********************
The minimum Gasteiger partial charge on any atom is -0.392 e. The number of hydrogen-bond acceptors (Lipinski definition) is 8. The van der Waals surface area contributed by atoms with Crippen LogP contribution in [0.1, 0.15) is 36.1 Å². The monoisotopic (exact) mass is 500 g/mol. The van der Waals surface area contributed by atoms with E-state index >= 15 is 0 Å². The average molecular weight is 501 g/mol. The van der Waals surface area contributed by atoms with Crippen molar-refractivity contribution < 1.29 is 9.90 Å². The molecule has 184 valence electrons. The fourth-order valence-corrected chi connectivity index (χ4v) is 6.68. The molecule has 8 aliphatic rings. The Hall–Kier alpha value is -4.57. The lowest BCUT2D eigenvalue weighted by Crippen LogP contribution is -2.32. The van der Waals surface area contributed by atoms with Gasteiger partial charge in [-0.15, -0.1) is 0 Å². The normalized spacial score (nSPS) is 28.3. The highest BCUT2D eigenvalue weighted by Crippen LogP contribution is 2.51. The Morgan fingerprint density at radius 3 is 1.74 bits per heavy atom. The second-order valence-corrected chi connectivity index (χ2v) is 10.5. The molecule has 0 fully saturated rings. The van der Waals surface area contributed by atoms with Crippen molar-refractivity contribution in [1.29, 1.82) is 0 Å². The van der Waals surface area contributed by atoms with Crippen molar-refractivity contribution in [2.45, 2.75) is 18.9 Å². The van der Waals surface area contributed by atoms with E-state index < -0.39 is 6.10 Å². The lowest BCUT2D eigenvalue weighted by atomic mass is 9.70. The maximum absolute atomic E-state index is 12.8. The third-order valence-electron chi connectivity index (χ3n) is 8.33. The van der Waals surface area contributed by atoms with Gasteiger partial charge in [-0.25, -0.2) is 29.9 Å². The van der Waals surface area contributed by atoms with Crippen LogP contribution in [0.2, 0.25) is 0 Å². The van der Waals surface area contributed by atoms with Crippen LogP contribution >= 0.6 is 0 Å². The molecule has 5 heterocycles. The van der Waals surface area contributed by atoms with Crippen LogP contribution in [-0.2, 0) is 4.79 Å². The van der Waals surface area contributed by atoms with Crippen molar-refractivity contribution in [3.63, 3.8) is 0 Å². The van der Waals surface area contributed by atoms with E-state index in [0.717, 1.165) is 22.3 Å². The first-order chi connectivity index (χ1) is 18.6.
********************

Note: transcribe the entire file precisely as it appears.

The minimum Gasteiger partial charge on any atom is -0.392 e. The number of hydrogen-bond acceptors (Lipinski definition) is 8. The van der Waals surface area contributed by atoms with Crippen LogP contribution in [0.1, 0.15) is 36.1 Å². The monoisotopic (exact) mass is 500 g/mol. The van der Waals surface area contributed by atoms with E-state index >= 15 is 0 Å². The average molecular weight is 501 g/mol. The van der Waals surface area contributed by atoms with Crippen molar-refractivity contribution < 1.29 is 9.90 Å². The molecule has 184 valence electrons. The fourth-order valence-corrected chi connectivity index (χ4v) is 6.68. The molecule has 8 aliphatic rings. The Hall–Kier alpha value is -4.57. The lowest BCUT2D eigenvalue weighted by Crippen LogP contribution is -2.32. The van der Waals surface area contributed by atoms with Gasteiger partial charge in [-0.15, -0.1) is 0 Å². The normalized spacial score (nSPS) is 28.3. The highest BCUT2D eigenvalue weighted by Crippen LogP contribution is 2.51. The Morgan fingerprint density at radius 3 is 1.74 bits per heavy atom. The second-order valence-corrected chi connectivity index (χ2v) is 10.5. The molecule has 0 fully saturated rings. The van der Waals surface area contributed by atoms with Crippen molar-refractivity contribution in [1.29, 1.82) is 0 Å². The van der Waals surface area contributed by atoms with Crippen molar-refractivity contribution in [2.45, 2.75) is 18.9 Å². The van der Waals surface area contributed by atoms with E-state index < -0.39 is 6.10 Å². The lowest BCUT2D eigenvalue weighted by atomic mass is 9.70. The maximum absolute atomic E-state index is 12.8. The third-order valence-electron chi connectivity index (χ3n) is 8.33. The van der Waals surface area contributed by atoms with Gasteiger partial charge in [-0.25, -0.2) is 29.9 Å². The van der Waals surface area contributed by atoms with Crippen LogP contribution in [0.2, 0.25) is 0 Å². The van der Waals surface area contributed by atoms with Crippen LogP contribution >= 0.6 is 0 Å². The molecule has 5 heterocycles. The van der Waals surface area contributed by atoms with Crippen LogP contribution in [-0.2, 0) is 4.79 Å². The van der Waals surface area contributed by atoms with Crippen molar-refractivity contribution in [3.63, 3.8) is 0 Å². The van der Waals surface area contributed by atoms with E-state index in [0.717, 1.165) is 22.3 Å². The first-order chi connectivity index (χ1) is 18.6.